Christophe Fellay is a sound artist, musician, composer and performer living in Switzerland. He has composed music for orchestras, string ensembles, string quartet, chamber orchestras, jazz ensembles and solo instruments. He made several interdisciplinary works as well as sound installation and performances. His own artistic area focuses on acoustics, architecture and interaction between human and machines.

His work has been performed internationally in London, Edinburgh, Paris, Montreux, Copenhagen, Zürich, Geneva, New York, San Francisco, Seattle, Atlanta, Buenos Aires, Santa Fé, Johannesburg, Pretoria, Cape Town and Windhoek. He has been artist in residence at the Red House in New York, Steim Institute in Amsterdam, Swissnex and Exploratorium in San Francisco.

Christophe has a Master degree of Art in Music obtained at the Montreux Conservatory, Jazz Department and is currently working on a PhD research in music and performance at the Brunel University London. He gave lectures, seminars and masterclasses at Brunel University, London, Edinburgh University and Tswanee University Pretoria among others.

Christophe teaches at Ecole Cantonale d’Art du Valais – ECAV, sound department where he is in charge of research. He gives music lessons for the dance department at Sion Conservatory of music.


Christophe Fellay est un artiste sonore, musicien, compositeur et performer qui vit en Suisse. Il a composé pour ensembles de cordes, quatuor à cordes, orchestres de chambre, ensembles jazz et instruments solos. Il a participé à de nombreuses collaborations interdisciplinaires avec des installations sonores et de la performance. Ses recherches artistiques l’ont amené à s’intéresser à l’acoustique, l’architecture et l’interaction entre l’humain et la machine.

Ses oeuvres ont été jouées internationalement à Londres, Edinbourg, Paris, Montreux, Copenhague, Zürich, Genève, New York, San Francisco, Seattle, Atlanta, Buenos Aires, Santa Fé, Johannesburgh, Prétoria, Cape Town et Windhoek. Il a été artiste en résidence à la Red House de New York, au Steim Institute d’Amsterdam, à Swissnex et à l’Exploratorium de San Francisco.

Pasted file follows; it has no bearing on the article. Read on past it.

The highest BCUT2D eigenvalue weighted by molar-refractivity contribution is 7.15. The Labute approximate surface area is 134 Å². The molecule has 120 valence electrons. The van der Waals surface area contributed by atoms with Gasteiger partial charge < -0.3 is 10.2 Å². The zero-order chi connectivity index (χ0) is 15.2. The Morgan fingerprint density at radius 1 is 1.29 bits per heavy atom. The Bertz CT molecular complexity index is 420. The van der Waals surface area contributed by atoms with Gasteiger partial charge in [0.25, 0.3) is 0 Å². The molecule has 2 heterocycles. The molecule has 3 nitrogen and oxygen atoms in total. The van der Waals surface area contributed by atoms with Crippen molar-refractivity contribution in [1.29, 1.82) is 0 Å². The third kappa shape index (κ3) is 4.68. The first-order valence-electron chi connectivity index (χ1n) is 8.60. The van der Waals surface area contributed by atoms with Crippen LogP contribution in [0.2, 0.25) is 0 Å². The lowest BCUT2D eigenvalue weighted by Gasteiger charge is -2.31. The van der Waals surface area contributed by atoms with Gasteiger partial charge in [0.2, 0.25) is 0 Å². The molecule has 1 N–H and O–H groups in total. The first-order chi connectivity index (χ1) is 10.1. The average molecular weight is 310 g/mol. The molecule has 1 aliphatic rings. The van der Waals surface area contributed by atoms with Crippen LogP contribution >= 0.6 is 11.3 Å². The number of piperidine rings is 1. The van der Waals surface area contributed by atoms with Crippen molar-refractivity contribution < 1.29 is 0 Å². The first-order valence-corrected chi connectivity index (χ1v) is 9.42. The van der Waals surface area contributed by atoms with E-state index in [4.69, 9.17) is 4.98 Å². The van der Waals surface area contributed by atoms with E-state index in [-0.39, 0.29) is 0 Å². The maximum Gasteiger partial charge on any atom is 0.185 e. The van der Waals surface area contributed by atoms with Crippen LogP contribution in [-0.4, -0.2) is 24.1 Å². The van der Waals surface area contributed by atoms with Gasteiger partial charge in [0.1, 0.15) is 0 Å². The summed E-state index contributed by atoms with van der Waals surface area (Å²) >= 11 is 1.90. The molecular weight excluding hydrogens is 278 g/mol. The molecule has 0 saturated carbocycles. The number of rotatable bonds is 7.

Christophe a un Master en art, musique, obtenu au Conservatoire de Montreux, Section Jazz, et travaille actuellement à une recherche doctorale en musique et performance à la Brunel University de Londres. Il a été invité à donner des séminaires et masterclasses à la Brunel University de Londres, à l’université d’Edinbourg ainsi qu’à la Tswanee University de Pretoria. Il est responsable du département Art Sonore à la haute école d’art du Valais: ECAV, et est responsable de la formation musicale des danseuses pré-professionnelles du Conservatoire Cantonal.




“Fellay is an accomplished musician, coaxing percussive conversations out of his kit, as well as chimes, tympani-like rumbles and massive tidal boomings as he creates a clamorous soundscape.” - Jim Gilchrist, The Scotsman

“Imagine jazz, stripped of everything but the drums. Various percussion, loop pedal, synthesisers and amps are used to create a sound so strange, rhythmic and hypnotic it is difficult to be unmoved.” - Pete Speight, Three Weeks

“He scrapes drum skins with a microphone, looping the sampled sound into the beat, he scrunches bubble wrap and deploys swathes of electronic sound which, at one point, suggest he has been doing unspeakable things to the innards of a piano.” - Jim Gilchrist, The Scotsman

“Fellay adopts the recently deceased Max Roach's concept of the drum kit as a string quartet and by using a microphone and triggered electronic effects he creates a series of pictures in sound that can, admittedly, drag in places but is also musical and at times quite emotional.” - Rob Adams, The Herald

“Christophe Fellay's percussion extravaganza might only appeal to a niche audience because it sounds so alien at times, but if it can touch you, this could be the soundtrack to an hour of your life.” - Pete Speight, Three Weeks

“This is all pretty clever stuff, with plenty of light and shade - the couple next to me were enthusing knowledgeably about his cymbal technique as they left …” - Jim Gilchrist, The Scotsman